We did, and since that time we have been in for a PEG removal and Mic-Key button placed. We have had a tear duct opened and her neurological development assessed. When I saw Dr. Emani walk into the cafeteria, you KNOW I had to talk to him. I drive my husband nuts. He calls me an ‘Emani Groupie’. Yeah. I admit it. I am enthralled with the man who saved our daughter’s life and gave her such an incredible chance at life. When I brought Isabelle over to see him today, she gave him a big smile and he was thrilled with how great she looked. He asked me how everything went the other day. I was thinking maybe he was referring to her tear duct surgery. Nope. He knew about her cardio-neurodevelopment assessment and wanted to know how she did. The man knows everything about his patients and is concerned enough to ask. Love it. I said to him “I don’t know what you did in there, but she has more energy than I could have imagined!” He laughed and said “Good! That’s good!” It is good, and we owe it all to him.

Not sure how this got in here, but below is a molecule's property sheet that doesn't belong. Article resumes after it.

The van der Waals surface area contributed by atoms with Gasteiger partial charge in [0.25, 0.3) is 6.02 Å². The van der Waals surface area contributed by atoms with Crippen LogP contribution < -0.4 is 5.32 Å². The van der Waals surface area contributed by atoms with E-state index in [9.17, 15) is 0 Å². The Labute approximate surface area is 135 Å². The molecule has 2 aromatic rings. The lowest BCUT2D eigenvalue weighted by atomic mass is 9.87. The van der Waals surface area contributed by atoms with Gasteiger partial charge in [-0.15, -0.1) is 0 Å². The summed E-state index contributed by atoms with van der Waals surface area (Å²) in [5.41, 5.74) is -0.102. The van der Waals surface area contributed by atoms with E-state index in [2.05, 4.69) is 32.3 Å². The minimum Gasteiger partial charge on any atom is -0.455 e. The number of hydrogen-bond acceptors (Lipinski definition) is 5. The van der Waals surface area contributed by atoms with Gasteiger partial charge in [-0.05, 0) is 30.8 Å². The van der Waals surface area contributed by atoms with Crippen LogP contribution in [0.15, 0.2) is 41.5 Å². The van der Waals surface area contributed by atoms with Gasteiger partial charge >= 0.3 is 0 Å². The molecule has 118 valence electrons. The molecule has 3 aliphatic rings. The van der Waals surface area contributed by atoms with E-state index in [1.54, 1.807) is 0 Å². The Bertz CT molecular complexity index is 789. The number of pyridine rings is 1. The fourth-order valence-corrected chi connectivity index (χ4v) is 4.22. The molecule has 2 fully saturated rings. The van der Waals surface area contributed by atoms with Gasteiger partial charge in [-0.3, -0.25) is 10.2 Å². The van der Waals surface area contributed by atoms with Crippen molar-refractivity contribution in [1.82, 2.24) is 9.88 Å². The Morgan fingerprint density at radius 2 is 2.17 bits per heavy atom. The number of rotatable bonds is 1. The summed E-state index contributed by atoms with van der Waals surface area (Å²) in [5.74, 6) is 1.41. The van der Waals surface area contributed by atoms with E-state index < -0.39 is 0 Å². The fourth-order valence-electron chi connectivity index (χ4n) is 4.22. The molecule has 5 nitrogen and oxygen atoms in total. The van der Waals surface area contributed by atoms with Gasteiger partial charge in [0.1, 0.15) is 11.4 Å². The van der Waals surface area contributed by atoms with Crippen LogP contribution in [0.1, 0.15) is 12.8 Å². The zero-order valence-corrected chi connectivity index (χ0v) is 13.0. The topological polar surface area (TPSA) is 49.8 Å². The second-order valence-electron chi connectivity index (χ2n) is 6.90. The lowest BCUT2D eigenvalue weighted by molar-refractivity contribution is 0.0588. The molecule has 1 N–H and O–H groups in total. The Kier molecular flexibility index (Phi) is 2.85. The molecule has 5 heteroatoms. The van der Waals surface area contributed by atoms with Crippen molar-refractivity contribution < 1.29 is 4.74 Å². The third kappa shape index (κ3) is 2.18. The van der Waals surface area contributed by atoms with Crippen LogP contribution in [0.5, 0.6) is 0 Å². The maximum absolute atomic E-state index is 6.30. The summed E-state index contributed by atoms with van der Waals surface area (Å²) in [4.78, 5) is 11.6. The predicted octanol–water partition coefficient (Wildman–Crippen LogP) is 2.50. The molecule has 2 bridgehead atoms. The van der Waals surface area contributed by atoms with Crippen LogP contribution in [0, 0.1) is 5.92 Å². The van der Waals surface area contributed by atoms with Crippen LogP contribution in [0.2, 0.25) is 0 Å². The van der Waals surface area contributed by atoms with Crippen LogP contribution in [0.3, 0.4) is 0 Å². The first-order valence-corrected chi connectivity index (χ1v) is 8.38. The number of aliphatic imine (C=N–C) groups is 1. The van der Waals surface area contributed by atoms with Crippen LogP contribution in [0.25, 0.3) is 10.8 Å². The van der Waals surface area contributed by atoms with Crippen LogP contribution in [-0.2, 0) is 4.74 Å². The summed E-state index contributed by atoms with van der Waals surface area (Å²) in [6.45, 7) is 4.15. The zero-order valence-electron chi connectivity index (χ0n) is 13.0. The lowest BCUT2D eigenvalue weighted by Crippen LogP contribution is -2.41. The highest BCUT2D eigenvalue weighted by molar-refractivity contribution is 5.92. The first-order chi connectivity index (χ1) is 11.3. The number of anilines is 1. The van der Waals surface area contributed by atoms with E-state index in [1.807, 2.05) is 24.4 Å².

When you are first told that your child needs surgical intervention in order to live, once you get over the shock, you want the best surgeon doing that surgical intervention. When I am told by numerous people how great Isabelle looks, how pink she looks, I know that he is responsible. One of the esteemed cardiologists on the floor enjoyed using her as a teaching moment. She pointed out to the med students how difficult it was to see her cyanosis. When I asked her why that was she said to me “That is what happens when you get a perfect repair.” 

Successful snapshot of Isabelle’s happy personality!

Thank you, Dr. Ram Emani. Dr. ‘MacGuyver’. You have given us a child with boundless energy, a matching smile to that energy, and a chance to enjoy a relatively normal life. She can walk. She tries to run, we aren’t there yet. She goes up the stairs and down the stairs. She would do that all day if I let her. Isabelle is thriving in a way we didn’t expect, but are so grateful for. LHS


Day 20 of 30 Days of Gratitude: I am Grateful to Dr. Lightdale